But perhaps, it will be argued, in this case the interaction is more significant. For the mark is only transmitted because of this continued interaction. However, this surely cannot count against the claim that we have mark transmission. Suppose I mark a deer by painting a spot on its back. Then the mark is surely transmitted when the deer runs with that spot on its back. But the mark is only transmitted by virtue of the continued interaction between the deer and the paint—when the deer moves, the paint, which continues to adhere to the deer, is pulled along. Now, adhering may be a less complex form of interaction than tracking, but surely that cannot make for the crucial difference. And, anyway, the chemical interactions in the paint’s adherence to the deer’s hair might well be quite complex.
Salmon himself gives as an example of mark transmission a car’s becoming dented and scratched and these dents and scratches being maintained as part of the structure of the process. But the dents and scratches are maintained on the car only because of continuing electromagnetic interactions that maintain the shape of the car, including the shape of the dents and scratches.
It thus seems that the no-continued-interaction condition should say something like: there is no continued interaction between the marked process and processes external to it. But that will not work, because typical causal processes, marked or unmarked, do interact with their environments, and often require specialized environmental conditions for their maintenance (think of living organisms). Rather, we need to say that any, or maybe any relevant, interaction with the environment that that the marked process has would also be there absent the marking. In the case at hand the marked process does have a continued external interaction, namely one with the source of the light-beam, but that interaction was there in the unmarked case as well.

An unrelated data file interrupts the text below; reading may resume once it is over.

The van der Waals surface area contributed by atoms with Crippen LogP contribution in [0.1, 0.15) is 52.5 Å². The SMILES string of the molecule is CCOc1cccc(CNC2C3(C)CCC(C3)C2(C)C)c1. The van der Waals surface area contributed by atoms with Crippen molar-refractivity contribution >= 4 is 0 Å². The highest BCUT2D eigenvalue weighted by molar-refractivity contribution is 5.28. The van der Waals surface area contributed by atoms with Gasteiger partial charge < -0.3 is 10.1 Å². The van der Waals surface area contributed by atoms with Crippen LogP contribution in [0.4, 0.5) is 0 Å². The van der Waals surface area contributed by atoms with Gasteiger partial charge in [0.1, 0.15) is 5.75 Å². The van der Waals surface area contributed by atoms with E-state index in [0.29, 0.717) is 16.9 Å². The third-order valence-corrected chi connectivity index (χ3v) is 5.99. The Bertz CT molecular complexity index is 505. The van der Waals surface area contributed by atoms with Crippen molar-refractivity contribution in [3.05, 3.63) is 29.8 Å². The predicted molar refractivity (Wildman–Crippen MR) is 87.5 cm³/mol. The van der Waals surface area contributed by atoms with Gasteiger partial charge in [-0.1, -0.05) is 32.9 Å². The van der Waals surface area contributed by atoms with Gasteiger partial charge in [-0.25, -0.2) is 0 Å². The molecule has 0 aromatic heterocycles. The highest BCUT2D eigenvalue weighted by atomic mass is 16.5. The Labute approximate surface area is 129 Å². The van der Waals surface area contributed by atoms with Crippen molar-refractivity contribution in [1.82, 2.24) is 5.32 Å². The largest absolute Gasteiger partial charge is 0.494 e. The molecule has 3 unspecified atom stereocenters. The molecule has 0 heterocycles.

But even if one insists that the marked process not have any relevant interaction with the environment, so that the interaction with the source of the light-beam rules out this example, we can modify the example. Instead of a spot of light from a beam, consider a wall covered with LEDs, each plugged independently into its own timer and power cell. By coincidence, the timers are set in such a way that an observer will see a (pixelated) disc of light process over the wall, simply as an artifact of individual LEDs turning off and on independently. This is a pseudo-process—indeed, if the timer values are right, the spot can move faster than light. Once again we mark with a beetle that follows the disc of light. But now there is no relevant continued interaction with the external environment, since there is no source of a beam of light.
 Wesley C. Salmon (1984), Scientific Explanation and the Causal Structure of the World, Princeton: Princeton University Press, p. 148.
 A good survey of counterexamples is in Phil Dowe, “Causal Processes”, Stanford Encyclopedia of Philosophy < http://plato.stanford.edu/entries/causation-process/>.
 Salmon (1984), p. 143.
 This observation is based on a remark by James Mattingly.
 I am grateful to James Mattingly for some very helpful discussions.